1. (orig. UK Und., also gub) the mouth.
|Christis Kirke Gr. xx: Quhair thair gobbis wer ungeird, Thay gat upon the gammi [OED].|
|Invectiues Capitane Allexander Montgomeree and Pollvart in Parkinson Poems (2000) IX line 28: Meslie kyt and thou flyt deill dryt in thy gob.|
|Eng. Words Not Generally Used (1691) 134: A Gob, an open or wide mouth .|
|Dict. Canting Crew n.p.: Gob c. the Mouth.|
|New Canting Dict. [as cit. c.1698].|
|, , ,||Universal Etym. Eng. Dict. [as cit. c.1698].|
|Life and Character of Moll King 12: My Blos has nailed me of mine [handkerchief]; but I shall catch her at Maddox’s Gin-Ken, sluicing her Gob.|
|Burlesque Homer (3rd edn) 159: Their wide gobs / Kept roaring like your English mobs.|
|‘De Night before Larry was Stretch’d’ Irish Songster 4: When one of us ax’d ‘could he die, / Widout having truly repented,’ / Says Larry ‘dat’s all in my eye / And first by de clergy invented / To fatten dir gobs wid a bit’.|
|Cumberland Ballads (1805) 74: The teyney, greasy wobster; / He’s got a gob frae lug to lug, / And neb like onie lobster.‘The Village Gang’|
|Tom Crib’s Memorial to Congress 18: Home hits in the bread-basket, clicks in the gob.|
|Real Life in London I 110: Neat milling we had, what with clouts on the nob, / Home hits in the bread-basket, clicks in the gob, / And plumps in the daylights, a prettier treat / Between two Johnny Raws ’tis not easy to meet.|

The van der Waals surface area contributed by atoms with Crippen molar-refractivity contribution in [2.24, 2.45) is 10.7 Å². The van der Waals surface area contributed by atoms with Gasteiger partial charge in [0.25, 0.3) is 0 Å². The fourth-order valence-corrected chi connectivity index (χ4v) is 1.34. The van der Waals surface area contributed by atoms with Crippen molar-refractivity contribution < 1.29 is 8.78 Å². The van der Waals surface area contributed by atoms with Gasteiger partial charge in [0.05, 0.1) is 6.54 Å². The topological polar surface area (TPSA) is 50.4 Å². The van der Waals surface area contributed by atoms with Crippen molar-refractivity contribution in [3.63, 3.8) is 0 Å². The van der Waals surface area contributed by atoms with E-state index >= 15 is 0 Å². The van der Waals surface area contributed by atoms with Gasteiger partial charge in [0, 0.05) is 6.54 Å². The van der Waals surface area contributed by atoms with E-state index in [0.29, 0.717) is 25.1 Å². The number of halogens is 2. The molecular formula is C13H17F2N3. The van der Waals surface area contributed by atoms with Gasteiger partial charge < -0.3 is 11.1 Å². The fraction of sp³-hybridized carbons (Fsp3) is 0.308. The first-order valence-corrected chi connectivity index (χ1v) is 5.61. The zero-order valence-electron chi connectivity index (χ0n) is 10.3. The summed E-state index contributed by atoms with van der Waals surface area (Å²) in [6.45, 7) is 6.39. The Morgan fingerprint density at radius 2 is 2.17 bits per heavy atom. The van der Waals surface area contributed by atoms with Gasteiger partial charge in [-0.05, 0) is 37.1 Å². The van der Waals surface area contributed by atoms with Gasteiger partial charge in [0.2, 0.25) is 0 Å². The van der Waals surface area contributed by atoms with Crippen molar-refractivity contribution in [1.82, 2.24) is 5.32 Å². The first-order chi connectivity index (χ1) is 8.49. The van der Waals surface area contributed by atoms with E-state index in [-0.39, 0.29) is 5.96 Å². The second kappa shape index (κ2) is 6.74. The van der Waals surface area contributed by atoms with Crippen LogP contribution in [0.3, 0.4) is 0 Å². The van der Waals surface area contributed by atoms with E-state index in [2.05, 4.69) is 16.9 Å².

|Tom Cringle’s Log (1862) 3: I thrust a half doubled-up muffin into my gob.|
|‘The Night Before Larry Was Stretched’ in Dublin Comic Songster 185: He’d fence all the togs that he had, / To help a poor friend to the sneezer, / And moisten his gob ’fore he died.|
|Bell’s Life in Sydney 13 Feb. 2/2: He napped the ‘double-shuffle’ on the gob.|
|,||Dict. of Modern Sl. etc.|
|‘Paddy Miles’ My Young Wife and I Songster 60: I flourished my sprig of shillely, / An’ smattered their gobs so genteelly.|
|‘An Iligant Wake’ Yankee Paddy Comic Song Book 7: Silence! Pat Doyle, I’ll run a sod o’ turf in your gob if you don’ hould your tongue.|
|Knocknagow 571: Can’t you talk? [...] Wan ’d think you hadn’t a word in your gob.|
|Old Times in Bush 142: The snake gives a curious sort of turn, and in a jiffy whips the end of his tail into his ‘gob’.|
|Playboy of the Western World Act II: An ugly young streeler with a murderous gob on him.|
|Truth (Brisbane) 20 Nov. 9/4: A billiard-room he tackled first, and smote upon the gob / The marker.|
|Honk! 30 Sept. 1/1: Furst Tiny Wilson ’as er go, / Then Tom Coyle ’e opes ’is gob.|
|Ulysses 580: He deposited the quid in his gob and, chewing, and with some slow stammers, proceeded.|